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Alba Iulia
Tuesday, October 20, 2020

How to get a car loan as a recent migrant to Australia

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If you are looking to buy a car and need a loan, you may believe that banks will say “no” to you because you are not a citizen or permanent resident.

This is because you do not have a credit file. In Australia, every citizen has a credit file or credit history. It records all the times they have tried to get a loan, how much the loan was for, and if they have been rejected. It is too complicated for an Australian bank to get a Filipino record (or any other kind of record) so they do not want to take on a risk they are unable to make sense of.

For those of us in the Aussie-Pinoy community – and there are 304,015 of us – who are new to Australia, getting around with public transport can be unreliable. We might have a deposit saved up for a car, or maybe fund it with a big deposit, but can’t take the extra step because we have trouble getting a car loan.

Even if you do not have your residency yet and are on a working visa, there are some options out there you can take out.

Temporary working visa Holders

There are over 35,000 temporary working visa holders in Australia and 2,310 work in construction and 410 in transport – which means having a car is necessary.

If you have a temporary working visa (subclasses 489, 495, 496, 475 or 487), it is best to apply for this type of loan as soon as you hit the ground in Australia. Many lenders will approve a special loan for a work visa holder that finishes before your visa expires. 

This is a traditional car loan where you pay off the amount each month until you pay it off. At the end of the loan, you are free to sell the car when you return home or keep the car if you are granted residency. 

The most common loan you can get as a migrant is a secured car loan. A secured car loan means your car is tied to the loan – sort of like a home loan. Though it can be riskier for you, you are given lower interest rates compared to non-secured or unsecured car loans. 

How to look for a good deal

With any loan, you need to figure out how much you can afford to pay each month in repayments. A car in Australia comes with costs such as fuel, registration with the government, and comprehensive car insurance. Registration or “rego” as it’s called can run as high as $700-800 per year in some states.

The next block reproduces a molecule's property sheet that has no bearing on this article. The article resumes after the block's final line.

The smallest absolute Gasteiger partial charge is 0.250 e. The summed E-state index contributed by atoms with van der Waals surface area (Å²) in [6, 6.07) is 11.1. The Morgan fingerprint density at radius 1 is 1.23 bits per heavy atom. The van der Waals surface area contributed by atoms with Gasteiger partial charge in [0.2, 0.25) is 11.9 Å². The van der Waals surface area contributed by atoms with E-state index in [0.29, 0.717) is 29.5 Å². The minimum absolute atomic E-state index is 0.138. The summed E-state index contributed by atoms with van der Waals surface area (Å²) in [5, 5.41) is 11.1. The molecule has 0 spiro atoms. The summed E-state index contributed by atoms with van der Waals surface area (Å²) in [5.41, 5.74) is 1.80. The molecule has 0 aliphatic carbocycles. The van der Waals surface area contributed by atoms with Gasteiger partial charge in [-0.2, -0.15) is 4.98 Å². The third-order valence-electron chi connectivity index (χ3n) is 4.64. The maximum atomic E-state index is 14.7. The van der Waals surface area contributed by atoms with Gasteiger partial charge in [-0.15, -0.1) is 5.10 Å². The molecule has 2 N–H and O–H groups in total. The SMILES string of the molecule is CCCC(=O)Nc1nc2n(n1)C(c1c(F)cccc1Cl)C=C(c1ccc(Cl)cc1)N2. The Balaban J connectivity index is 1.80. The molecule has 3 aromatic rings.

You should look at your income and deduct your expenses each month. This should give you a figure of what’s left over. Make sure you can still leave some left over for emergencies.

In Australia, car loans will have fees such as account keeping fees. These are not considered part of the loan unless you see something called a “comparison rate.” If your car loan shows a comparison rate, that means most of the fees are included in the percentage. This means you can compare one with another directly. 

You should use a car loan calculator to get an idea of how much a car loan could cost. You will need the amount you want to borrow, the interest rate (or comparison rate), and how long the loan will last (the loan term.)

Looking around for a good car loan deal can be time-consuming and confusing if your English is not strong. That’s why it’s best to approach a car loan broker who can also speak your language. A car loan broker helps you find a car loan from many different lenders on your behalf instead of looking at them yourself.

Remember to protect yourself

Savvy CEO and migrant finance expert Bill Tsouvalas says that recent migrants should watch out for “dodgy” or “predatory” lenders. “There are a lot of disreputable people trying to take your money in huge fees and big interest rates. If you are a migrant and need a car loan, always look for a lender or broker with an Australian Credit Licence. If they don’t at least have that, then you need to walk away. 

“You should also avoid payday loans and other types of short-term high-interest loans. These are designed for tiding people over to their next paycheque, not for big asset purchases like cars. 

“Going to a bilingual or multilingual broker or lender is always a good idea, especially if you are unfamiliar with English.”

Feature image: Photo by form PxHere

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